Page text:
This little exchange reminded me of how extremely strongly people can feel about abortion, on both sides of the argument. It is a subject whose importance has been inflated out of all sensible proportion. For many it is the dominant issue that sways their vote, eclipsing things that really matter such as defence policy, economics, social welfare, health care, poverty, global warming and, indeed, conservation.

Taking Halloween Back For Christ…

 

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It’s Mueller Time…

 


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Uganda’s Freethinker Library gets off to a promising start…

 

 

From The Freethinker UK

I am pleased to report that, following our appeal for funding for the Freethinker Library for the Kanungu Humanist School in Uganda, $260 (almost £200) has so far been raised. Henri (Hank) Pellissier, of the Brighter Brains Institute with whom we a working to stock the library, told me this week that “that is enough to buy a LOT of books – the director is very appreciative.”

Hank also sent me the photo below of the sign created for the library.

Meanwhile the school’s director Robert Magara reported that a journey was made to the Angelina Bookshop in Kampala on to make the first book purchases.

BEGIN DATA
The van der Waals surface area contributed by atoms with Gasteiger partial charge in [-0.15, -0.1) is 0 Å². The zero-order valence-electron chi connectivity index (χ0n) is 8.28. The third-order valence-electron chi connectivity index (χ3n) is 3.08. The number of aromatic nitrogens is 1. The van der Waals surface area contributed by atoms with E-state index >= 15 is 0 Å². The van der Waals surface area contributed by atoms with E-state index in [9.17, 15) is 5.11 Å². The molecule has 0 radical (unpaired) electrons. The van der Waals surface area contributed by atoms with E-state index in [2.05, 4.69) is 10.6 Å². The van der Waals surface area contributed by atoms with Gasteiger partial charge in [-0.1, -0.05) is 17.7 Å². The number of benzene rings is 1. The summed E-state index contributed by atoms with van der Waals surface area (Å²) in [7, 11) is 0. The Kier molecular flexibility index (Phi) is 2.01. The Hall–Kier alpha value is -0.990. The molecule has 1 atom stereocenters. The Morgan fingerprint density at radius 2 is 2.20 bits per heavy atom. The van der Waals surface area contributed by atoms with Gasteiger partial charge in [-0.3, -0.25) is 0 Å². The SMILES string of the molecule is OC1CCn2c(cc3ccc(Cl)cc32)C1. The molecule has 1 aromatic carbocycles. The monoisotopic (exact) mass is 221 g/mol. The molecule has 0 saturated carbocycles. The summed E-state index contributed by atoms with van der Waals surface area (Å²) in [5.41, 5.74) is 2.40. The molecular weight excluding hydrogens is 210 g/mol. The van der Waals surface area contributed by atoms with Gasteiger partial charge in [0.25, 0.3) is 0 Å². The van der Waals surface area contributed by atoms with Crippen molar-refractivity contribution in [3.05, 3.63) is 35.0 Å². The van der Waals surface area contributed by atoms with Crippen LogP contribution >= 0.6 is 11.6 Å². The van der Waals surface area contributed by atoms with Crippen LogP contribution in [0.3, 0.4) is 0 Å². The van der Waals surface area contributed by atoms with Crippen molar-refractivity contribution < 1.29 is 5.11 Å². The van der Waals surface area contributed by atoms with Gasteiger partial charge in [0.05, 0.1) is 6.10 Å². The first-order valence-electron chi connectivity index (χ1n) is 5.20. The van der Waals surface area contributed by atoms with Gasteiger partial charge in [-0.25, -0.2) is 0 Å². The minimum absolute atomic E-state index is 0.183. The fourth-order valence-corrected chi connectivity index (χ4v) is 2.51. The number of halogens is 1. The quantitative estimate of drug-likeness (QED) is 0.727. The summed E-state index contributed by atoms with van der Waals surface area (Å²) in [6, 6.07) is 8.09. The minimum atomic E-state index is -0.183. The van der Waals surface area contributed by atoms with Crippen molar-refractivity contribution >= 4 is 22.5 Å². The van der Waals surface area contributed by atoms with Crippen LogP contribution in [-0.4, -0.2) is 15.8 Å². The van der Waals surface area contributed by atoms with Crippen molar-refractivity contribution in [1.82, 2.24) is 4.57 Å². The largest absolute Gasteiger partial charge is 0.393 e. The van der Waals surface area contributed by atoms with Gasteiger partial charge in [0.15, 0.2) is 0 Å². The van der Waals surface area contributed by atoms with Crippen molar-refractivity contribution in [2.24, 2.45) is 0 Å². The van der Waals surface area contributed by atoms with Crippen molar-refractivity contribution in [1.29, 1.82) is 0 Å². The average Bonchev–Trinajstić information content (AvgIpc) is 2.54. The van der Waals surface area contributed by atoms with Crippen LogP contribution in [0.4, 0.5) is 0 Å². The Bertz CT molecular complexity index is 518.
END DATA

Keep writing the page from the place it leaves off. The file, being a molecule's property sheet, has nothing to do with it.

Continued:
He wrote: “I wish you were here to witness the happiness the the school kids showed me after receiving the books. Really, Thank you very much our dear funders.”

The appeal remains open for another three weeks, so if you would like to support this important humanist literacy initiative, please click on this link to donate
From The Freethinker UK

I am pleased to report that, following our appeal for funding for the Freethinker Library for the Kanungu Humanist School in Uganda, $260 (almost £200) has so far been raised. Henri (Hank) Pellissier, of the Brighter Brains Institute with whom we a working to stock the library, told me this week that “that is enough to buy a LOT of books – the director is very appreciative.”

Hank also sent me the photo above of the sign created for the library.

Meanwhile the school’s director Robert Magara reported that a journey was made to the Angelina Bookshop in Kampala on to make the first book purchases.

He wrote: “I wish you were here to witness the happiness the the school kids showed me after receiving the books. Really, Thank you very much our dear funders.”

The appeal remains open for another three weeks, so if you would like to support this important humanist literacy initiative, please click on this link to donate.